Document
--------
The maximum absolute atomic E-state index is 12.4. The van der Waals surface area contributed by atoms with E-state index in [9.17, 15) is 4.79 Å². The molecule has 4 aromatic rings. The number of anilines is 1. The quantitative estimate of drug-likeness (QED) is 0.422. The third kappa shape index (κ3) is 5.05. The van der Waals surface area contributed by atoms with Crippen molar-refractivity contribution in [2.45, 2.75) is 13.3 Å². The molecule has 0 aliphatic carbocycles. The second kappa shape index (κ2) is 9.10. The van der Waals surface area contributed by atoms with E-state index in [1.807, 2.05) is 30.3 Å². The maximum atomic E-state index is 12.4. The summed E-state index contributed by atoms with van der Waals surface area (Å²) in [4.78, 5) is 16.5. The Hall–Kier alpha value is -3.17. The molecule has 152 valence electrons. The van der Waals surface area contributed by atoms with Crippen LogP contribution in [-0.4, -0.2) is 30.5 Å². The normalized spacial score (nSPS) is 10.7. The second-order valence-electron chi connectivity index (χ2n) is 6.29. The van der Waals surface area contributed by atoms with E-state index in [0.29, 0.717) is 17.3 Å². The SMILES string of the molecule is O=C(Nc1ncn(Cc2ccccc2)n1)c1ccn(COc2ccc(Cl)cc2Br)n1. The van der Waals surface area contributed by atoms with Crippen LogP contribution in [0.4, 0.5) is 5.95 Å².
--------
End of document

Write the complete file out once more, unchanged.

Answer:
The maximum absolute atomic E-state index is 12.4. The van der Waals surface area contributed by atoms with E-state index in [9.17, 15) is 4.79 Å². The molecule has 4 aromatic rings. The number of anilines is 1. The quantitative estimate of drug-likeness (QED) is 0.422. The third kappa shape index (κ3) is 5.05. The van der Waals surface area contributed by atoms with Crippen molar-refractivity contribution in [2.45, 2.75) is 13.3 Å². The molecule has 0 aliphatic carbocycles. The second kappa shape index (κ2) is 9.10. The van der Waals surface area contributed by atoms with E-state index in [1.807, 2.05) is 30.3 Å². The maximum atomic E-state index is 12.4. The summed E-state index contributed by atoms with van der Waals surface area (Å²) in [4.78, 5) is 16.5. The Hall–Kier alpha value is -3.17. The molecule has 152 valence electrons. The van der Waals surface area contributed by atoms with Crippen LogP contribution in [-0.4, -0.2) is 30.5 Å². The normalized spacial score (nSPS) is 10.7. The second-order valence-electron chi connectivity index (χ2n) is 6.29. The van der Waals surface area contributed by atoms with E-state index in [0.29, 0.717) is 17.3 Å². The SMILES string of the molecule is O=C(Nc1ncn(Cc2ccccc2)n1)c1ccn(COc2ccc(Cl)cc2Br)n1. The van der Waals surface area contributed by atoms with Crippen LogP contribution in [0.4, 0.5) is 5.95 Å².